After emailing her completed draft to the group, Freedman remembered, “I kept refreshing the page. I was just so convinced that somebody was going to reply back ‘What is that?’” On the contrary, the director and actresses replied via emails brimming with excitement, as well as questions and suggestions regarding lines, props and Zoom-specific actions.
“What’s really cool about playwriting is that it can be such an interactive process between the director, the playwright and the actors,” Freedman said. “In lieu of that, for this it was me sending them emails and them replying back and forth.” Despite the strange circumstances, Freedman felt that she was able to collaborate smoothly with her team, saying, “Everybody’s job wasn’t necessarily impacted negatively because of the platform we were on.”
The next morning, Freedman met with the actresses and director on Zoom for a two-hour rehearsal. “It was just so fun,” she said. “I turned my camera off because I wanted to let the director and the actors feel like I wasn’t ready to be like, ‘That’s not how it’s supposed to go!’” She added, “I was so impressed by the director; he had such fantastic notes.”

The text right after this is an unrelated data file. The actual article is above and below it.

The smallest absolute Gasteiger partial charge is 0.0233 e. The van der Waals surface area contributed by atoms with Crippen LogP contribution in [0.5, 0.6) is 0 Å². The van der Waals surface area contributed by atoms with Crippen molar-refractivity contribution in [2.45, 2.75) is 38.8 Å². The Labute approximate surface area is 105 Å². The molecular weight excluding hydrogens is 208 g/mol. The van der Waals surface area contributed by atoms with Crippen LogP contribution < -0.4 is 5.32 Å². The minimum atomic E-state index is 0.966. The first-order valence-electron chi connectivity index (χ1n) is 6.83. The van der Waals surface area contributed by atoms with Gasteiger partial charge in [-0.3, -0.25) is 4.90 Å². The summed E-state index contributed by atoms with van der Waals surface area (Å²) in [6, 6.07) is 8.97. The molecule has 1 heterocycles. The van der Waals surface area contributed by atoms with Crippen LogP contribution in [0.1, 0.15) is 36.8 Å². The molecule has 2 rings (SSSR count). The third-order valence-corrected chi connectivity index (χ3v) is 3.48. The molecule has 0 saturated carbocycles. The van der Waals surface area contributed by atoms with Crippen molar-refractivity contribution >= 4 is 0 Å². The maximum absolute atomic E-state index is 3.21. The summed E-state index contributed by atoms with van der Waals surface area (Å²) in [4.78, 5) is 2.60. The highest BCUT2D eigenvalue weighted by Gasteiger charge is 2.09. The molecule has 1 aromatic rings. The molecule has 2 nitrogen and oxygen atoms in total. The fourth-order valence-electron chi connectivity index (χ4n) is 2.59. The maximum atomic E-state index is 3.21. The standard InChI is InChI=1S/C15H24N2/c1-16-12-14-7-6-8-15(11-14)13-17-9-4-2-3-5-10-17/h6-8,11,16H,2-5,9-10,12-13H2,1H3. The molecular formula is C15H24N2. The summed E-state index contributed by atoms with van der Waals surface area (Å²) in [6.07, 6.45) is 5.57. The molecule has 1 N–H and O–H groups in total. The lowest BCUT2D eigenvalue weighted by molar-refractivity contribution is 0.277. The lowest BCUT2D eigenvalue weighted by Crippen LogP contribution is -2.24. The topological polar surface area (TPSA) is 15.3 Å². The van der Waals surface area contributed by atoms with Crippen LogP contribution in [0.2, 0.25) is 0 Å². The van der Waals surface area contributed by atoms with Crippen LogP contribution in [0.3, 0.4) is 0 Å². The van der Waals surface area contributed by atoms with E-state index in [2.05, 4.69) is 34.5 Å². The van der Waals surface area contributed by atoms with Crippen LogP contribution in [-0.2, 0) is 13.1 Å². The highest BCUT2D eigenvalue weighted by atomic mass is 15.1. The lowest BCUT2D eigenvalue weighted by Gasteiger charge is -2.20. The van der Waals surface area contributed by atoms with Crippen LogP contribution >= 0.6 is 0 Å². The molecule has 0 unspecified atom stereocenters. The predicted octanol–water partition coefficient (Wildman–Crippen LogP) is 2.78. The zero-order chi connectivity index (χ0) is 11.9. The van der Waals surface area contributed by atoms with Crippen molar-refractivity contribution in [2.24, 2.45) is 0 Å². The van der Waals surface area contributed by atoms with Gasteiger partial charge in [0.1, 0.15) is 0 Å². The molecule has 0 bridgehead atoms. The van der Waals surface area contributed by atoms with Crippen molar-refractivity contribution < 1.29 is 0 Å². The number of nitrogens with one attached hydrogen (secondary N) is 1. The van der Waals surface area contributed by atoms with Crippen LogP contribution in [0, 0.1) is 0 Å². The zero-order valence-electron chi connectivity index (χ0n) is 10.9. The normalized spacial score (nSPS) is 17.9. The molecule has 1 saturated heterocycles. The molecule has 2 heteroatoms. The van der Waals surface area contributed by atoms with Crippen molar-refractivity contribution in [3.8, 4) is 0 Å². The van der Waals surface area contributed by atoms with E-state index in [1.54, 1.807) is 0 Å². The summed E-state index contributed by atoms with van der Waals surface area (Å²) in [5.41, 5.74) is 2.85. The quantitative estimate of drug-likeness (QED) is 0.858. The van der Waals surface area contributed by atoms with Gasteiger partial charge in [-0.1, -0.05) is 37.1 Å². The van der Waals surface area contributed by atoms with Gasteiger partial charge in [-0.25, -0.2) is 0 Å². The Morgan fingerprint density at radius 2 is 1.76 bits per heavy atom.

After hours of rehearsal, Freedman joined the large group of festival participants in presenting their virtual creations on Here We Go’s Facebook page for public viewing. Over the next hour, three plays created in 24 hours were livestreamed, followed by a Q&A session with the creative teams.
“It was really cool to see what the other playwrights did because the only thing our plays had in common was that they took place over Zoom. The amount of characters (was) different, the genres were different,” Freedman said.
“I’m really impressed by theater specifically for doing this,” Freedman said. As a student with hopes to continue dramatic writing in the future, she greatly values the art form. “This current situation definitely has changed the way people think about theater. I’m really impressed how they’ve pivoted and can still do what they love to do and take advantage of the current situation. I think it’ll make us appreciate this media even more.”
A previous version of this article misstated the number of actresses in Freedman’s play and the locations where her plays have been produced. It has been updated to reflect the correct information.